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Murray Gordon Flash a-ah! Savior of the universe...

This isn't really a problem for me, since, in the foreseeable future, I don't have a use for an Apple. But this does present a marketing hurdle in promoting adoption in the marketplace. It CAN become a problem if the tide turns and people move to open formats because products like iTunes are dependent on network effects.

There are three trends in marketing that I've been paying close attention to for the last few years:

  1. upgrading – moving up the ladder of benefits, or creating products and services that break the traditional price/value curves and offer excellent values at lower costs;
  2. divergence/specialization – which is why niche pubs can even exist, why hybrid pickup-truck/SUVs don't sell (like the Cadillac Escalade with the stubby, useless pickup bed), and why I didn't like the multi-tool iPhone. As a Darwinist, this one's a no-brainer. Species don't converge. They diverge, or die out. Species get better at doing one thing. Whales don't walk for shit, and penguins can't fly. Agencies that specialize in web design tend to do a better job on the design of a site. And you don't go to a general practice to get your brain surgery. Software that integrates is great (this is called an ecosystem). Software that's all-in-one don't do anything well. See: Corel.
  3. freedom/open networks – the reason why Firefox is the number one browser people CHOOSE to use and develop in. YouTube, blogs, the decline of dead-tree media are all tied to this.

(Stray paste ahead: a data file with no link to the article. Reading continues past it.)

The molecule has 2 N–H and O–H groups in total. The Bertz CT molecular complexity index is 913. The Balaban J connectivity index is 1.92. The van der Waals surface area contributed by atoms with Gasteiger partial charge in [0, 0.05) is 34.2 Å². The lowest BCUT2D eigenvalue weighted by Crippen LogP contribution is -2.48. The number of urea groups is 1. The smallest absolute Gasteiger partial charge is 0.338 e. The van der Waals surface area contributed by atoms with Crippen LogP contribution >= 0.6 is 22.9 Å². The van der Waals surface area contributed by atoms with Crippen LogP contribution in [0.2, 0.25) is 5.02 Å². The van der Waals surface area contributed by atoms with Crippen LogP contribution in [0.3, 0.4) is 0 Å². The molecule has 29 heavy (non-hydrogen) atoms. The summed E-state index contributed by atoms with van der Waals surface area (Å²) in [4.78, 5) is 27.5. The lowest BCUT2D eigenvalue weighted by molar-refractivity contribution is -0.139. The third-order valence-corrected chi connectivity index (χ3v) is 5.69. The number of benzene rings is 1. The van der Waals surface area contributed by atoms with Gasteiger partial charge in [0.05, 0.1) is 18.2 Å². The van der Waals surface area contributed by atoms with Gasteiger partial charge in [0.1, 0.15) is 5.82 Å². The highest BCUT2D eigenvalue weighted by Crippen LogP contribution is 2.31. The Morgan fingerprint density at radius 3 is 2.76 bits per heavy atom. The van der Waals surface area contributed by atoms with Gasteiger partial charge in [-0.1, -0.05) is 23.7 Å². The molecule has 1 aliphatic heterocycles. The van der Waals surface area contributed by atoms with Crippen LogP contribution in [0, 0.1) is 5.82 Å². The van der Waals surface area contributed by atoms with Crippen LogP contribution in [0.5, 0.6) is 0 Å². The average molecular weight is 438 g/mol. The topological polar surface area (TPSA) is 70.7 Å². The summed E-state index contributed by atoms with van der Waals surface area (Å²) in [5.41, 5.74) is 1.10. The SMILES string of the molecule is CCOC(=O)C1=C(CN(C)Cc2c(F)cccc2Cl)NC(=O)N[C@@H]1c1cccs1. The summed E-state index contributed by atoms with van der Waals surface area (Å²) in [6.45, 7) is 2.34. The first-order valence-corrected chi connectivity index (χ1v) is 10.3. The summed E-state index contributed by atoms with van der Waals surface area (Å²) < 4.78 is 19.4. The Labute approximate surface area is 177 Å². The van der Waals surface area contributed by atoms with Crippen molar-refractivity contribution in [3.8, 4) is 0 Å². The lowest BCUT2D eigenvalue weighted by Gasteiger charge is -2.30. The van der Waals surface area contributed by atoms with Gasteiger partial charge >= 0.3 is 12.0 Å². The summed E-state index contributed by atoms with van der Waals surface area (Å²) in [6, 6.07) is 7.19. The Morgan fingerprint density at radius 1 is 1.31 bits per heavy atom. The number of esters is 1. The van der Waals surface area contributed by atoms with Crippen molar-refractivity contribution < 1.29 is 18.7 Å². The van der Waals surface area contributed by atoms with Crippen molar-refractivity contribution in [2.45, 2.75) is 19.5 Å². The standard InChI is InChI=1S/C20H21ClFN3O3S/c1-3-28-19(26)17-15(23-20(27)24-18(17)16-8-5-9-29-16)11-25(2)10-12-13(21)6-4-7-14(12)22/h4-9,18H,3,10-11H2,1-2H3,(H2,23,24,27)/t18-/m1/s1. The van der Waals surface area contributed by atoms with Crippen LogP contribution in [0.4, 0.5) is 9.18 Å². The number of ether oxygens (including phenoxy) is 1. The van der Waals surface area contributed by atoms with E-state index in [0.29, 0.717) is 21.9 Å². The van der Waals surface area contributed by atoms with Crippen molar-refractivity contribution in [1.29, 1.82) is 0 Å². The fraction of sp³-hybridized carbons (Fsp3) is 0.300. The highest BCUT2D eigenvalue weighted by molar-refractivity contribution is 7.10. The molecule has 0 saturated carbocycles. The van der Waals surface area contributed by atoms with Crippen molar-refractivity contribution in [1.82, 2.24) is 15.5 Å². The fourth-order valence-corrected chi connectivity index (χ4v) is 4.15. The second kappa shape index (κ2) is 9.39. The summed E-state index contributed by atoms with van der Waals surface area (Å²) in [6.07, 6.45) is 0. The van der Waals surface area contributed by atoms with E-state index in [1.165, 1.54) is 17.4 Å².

The iPhone clearly violates 2 of these 3 trends.

Apparently, Cingular has closed-rights to the iPhone. You can't switch out of Cingular to a different carrier.
<http://www.pcmag.com/article2/0,1895,2082059,00.asp>

BoingBoing (very fun site) has a round-up on some problems (<http://www.boingboing.net/2007/01/14/iphone_the_roach_mot.html>), including a link to the New York Times op-ed bashing Apple's DRM software: <http://www.nytimes.com/2007/01/14/business/yourmoney/14digi.html?ref=technology>

There's an old adage that companies promote free-markets until they become the dominant player. Then they promote monopolistic (or at least oligopolistic) behavior.

"Think Different," my arse. Let's welcome Apple to the blue chips. It's now just like everyone else. Only more hip.

(Thanks to Grayson Hill)

Posted on Sunday, January 14, 2007 7:42 PM | Back to top


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